The bottom breaking takes place acting on a pressing element, provided with a cylindrical body, penetrating the reservoir with an end sideways cut; said operation is executed after the removal of a sealing cap covering and protecting the whole against any accidental blow or tampering.

The sealing cap may be made of aluminium or plastic, which is the case of said invention.

Said kinds of bottles being monodose, the sealing cap, once removed, must not be re-employed.

Therefore it is the matter of rendering easier the removal of the sealing cap to the user.

The known sealing caps, of plastic material, usually show a grip tongue; by pulling it, a sealing wrapper is removed or the cap breaking is caused along fixed breaking lines.

Said known caps are unlikely manually removable, as it is rather difficult to seize the tear tongue with a nail and exists a certain resistance in the tearing start.

Therefore, most times, a tool is used to open the cap.

Purpose of said invention is to eliminate the above mentioned inconveniences, by proposing a sealing cap of plastic material for closures with a reservoir provided with a breakable bottom, said sealing cap being simply made and utilized in an extremely easy way.

The closure according to said invention comprises a first cylindrical section folded around the bottle neck and a second cylindrical section with a reduced diameter, covering the pressing element, said sections being interconnected for example by means of connecting bridges.

A substantially upright weakening or prefracturing line is provided on the cap cylindrical section positioned around the bottle neck; close to said line is positioned a grip tongue for the cap break and removal.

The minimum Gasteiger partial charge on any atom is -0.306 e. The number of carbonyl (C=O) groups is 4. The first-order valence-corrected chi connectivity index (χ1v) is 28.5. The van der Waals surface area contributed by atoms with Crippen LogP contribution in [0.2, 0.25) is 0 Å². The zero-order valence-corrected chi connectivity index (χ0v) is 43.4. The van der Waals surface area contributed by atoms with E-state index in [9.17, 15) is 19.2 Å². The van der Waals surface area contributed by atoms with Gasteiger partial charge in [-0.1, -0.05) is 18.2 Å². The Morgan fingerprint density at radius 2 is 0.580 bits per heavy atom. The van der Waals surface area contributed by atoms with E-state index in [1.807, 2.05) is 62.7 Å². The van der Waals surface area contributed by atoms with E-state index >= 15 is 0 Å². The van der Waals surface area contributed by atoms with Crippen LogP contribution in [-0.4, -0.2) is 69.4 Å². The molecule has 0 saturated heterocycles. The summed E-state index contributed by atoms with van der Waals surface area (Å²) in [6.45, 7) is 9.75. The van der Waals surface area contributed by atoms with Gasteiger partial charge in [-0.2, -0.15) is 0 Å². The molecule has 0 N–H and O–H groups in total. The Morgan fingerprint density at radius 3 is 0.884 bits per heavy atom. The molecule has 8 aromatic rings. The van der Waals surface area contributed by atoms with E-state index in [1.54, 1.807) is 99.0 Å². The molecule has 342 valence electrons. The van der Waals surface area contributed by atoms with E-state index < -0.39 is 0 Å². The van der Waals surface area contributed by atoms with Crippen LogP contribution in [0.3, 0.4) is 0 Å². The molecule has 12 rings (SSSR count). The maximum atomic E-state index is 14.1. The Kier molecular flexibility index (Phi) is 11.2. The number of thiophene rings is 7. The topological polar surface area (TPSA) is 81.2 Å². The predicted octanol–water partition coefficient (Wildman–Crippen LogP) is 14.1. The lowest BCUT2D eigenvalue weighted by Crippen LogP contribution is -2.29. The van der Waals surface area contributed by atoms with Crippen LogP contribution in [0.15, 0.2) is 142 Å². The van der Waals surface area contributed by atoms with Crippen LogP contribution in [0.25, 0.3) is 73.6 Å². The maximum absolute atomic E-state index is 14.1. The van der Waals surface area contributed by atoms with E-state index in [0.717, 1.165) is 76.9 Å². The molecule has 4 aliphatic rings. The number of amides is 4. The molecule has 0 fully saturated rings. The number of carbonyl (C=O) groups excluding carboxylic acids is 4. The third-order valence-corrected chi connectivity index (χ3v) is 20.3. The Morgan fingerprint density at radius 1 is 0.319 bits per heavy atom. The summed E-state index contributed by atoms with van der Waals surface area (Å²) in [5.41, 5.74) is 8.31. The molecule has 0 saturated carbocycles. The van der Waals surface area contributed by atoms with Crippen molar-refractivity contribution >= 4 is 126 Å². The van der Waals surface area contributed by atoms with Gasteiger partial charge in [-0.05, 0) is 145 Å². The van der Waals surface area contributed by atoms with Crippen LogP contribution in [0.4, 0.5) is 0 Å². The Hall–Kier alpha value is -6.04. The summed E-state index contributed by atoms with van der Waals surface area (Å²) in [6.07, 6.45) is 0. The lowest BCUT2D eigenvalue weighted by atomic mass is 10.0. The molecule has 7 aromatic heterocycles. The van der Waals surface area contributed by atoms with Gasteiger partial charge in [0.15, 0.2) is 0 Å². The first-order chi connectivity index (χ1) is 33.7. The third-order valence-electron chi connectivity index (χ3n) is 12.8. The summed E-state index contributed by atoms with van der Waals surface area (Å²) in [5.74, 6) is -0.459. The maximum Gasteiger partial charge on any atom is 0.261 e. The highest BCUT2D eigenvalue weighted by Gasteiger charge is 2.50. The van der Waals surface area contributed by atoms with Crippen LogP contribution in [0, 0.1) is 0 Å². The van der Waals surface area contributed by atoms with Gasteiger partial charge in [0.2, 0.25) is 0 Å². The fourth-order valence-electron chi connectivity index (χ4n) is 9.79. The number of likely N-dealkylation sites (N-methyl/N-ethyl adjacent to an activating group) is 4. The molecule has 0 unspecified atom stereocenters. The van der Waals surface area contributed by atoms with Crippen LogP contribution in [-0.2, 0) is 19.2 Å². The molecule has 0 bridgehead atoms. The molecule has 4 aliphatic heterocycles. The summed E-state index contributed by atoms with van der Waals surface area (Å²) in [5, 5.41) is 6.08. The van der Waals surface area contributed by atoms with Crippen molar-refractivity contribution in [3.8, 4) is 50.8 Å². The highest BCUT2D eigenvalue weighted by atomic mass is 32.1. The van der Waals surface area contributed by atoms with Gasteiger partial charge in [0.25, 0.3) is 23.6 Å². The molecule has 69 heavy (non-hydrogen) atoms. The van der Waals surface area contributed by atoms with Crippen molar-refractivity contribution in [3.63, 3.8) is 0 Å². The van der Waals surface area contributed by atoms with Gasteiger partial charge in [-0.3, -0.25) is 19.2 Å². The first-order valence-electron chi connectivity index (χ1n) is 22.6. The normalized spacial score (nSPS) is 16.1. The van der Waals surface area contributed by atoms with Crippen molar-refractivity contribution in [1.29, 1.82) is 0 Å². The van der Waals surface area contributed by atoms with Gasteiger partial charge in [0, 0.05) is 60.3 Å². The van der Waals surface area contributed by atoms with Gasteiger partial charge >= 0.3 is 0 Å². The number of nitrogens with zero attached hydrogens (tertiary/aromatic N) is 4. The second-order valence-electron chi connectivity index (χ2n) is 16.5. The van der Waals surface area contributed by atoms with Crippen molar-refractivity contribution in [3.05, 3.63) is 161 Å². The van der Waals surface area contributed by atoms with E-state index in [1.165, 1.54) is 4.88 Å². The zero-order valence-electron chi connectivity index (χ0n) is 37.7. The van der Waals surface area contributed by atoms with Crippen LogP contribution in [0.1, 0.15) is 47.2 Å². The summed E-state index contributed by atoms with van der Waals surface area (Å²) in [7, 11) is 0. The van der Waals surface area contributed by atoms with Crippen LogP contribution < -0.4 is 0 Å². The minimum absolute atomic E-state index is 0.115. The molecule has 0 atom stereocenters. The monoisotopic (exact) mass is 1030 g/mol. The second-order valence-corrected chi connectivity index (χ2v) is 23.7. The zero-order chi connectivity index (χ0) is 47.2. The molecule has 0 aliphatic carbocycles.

By exerting a traction on the grip tongue, the cut of the cylindrical section thereof positioned around the bottle neck is produced along said weakening or pre-fracturing line, and subsequently the breaking of said connecting bridges and therefore the total or partial severance of the two cylindrical sections.

According to a further embodiment, the closure shows a breaking line substantially upright developing for the whole length of the sealing cap cover and circumferencially extending along the cap upper plane wall, into the area connecting the latter to the cover.

Close to the breaking line section interesting the cap cover, a grip tongue is provided to facilitate the removal of the latter.

By exerting a traction on the grip tongue, the cover cut is initially produced and therefore the total or partial severance thereof from the upper plane wall of the cap.

The cap is folded around the bottle neck by means of a continuous or discontinuous annular raising, provided close to its lower edge, showing its inner surface inclined in order to constitute an inducement during the cap application to the bottle.

Said continuous or discontinuous annular raising may be also obtained in the form of flexible tabs which resiliently close around the bottle neck.

From the cap upper wall a tubular projection comes down, which covers the pressing element and rests lower down on the reservoir annular edge in order to avoid that accidental blows on said cap upper wall are transmitted to the pressing element at the risk of breaking the reservoir breakable bottom.

Further features of said invention will become apparent in the following detailed description, referred to an exemplificative but not limitative embodiment, shown in the enclosed drawings, wherein: